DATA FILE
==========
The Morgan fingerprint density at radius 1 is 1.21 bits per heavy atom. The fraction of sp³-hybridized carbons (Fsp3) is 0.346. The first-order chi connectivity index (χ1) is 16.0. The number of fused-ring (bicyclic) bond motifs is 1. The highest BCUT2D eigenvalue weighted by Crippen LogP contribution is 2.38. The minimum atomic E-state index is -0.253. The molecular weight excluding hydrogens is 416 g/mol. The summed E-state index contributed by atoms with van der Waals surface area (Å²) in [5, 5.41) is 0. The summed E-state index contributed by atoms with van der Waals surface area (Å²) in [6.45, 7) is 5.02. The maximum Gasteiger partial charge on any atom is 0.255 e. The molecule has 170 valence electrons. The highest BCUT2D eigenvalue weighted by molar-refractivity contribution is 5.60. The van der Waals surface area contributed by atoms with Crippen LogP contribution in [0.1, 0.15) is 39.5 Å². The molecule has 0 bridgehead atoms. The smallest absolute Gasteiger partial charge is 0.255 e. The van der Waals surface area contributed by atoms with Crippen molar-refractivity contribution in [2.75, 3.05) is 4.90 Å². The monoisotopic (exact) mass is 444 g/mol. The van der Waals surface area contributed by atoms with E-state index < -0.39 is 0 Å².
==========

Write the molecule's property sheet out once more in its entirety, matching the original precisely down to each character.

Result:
The Morgan fingerprint density at radius 1 is 1.21 bits per heavy atom. The fraction of sp³-hybridized carbons (Fsp3) is 0.346. The first-order chi connectivity index (χ1) is 16.0. The number of fused-ring (bicyclic) bond motifs is 1. The highest BCUT2D eigenvalue weighted by Crippen LogP contribution is 2.38. The minimum atomic E-state index is -0.253. The molecular weight excluding hydrogens is 416 g/mol. The summed E-state index contributed by atoms with van der Waals surface area (Å²) in [5, 5.41) is 0. The summed E-state index contributed by atoms with van der Waals surface area (Å²) in [6.45, 7) is 5.02. The maximum Gasteiger partial charge on any atom is 0.255 e. The molecule has 170 valence electrons. The highest BCUT2D eigenvalue weighted by molar-refractivity contribution is 5.60. The van der Waals surface area contributed by atoms with Crippen LogP contribution in [0.1, 0.15) is 39.5 Å². The molecule has 0 bridgehead atoms. The smallest absolute Gasteiger partial charge is 0.255 e. The van der Waals surface area contributed by atoms with Crippen molar-refractivity contribution in [2.75, 3.05) is 4.90 Å². The monoisotopic (exact) mass is 444 g/mol. The van der Waals surface area contributed by atoms with E-state index < -0.39 is 0 Å².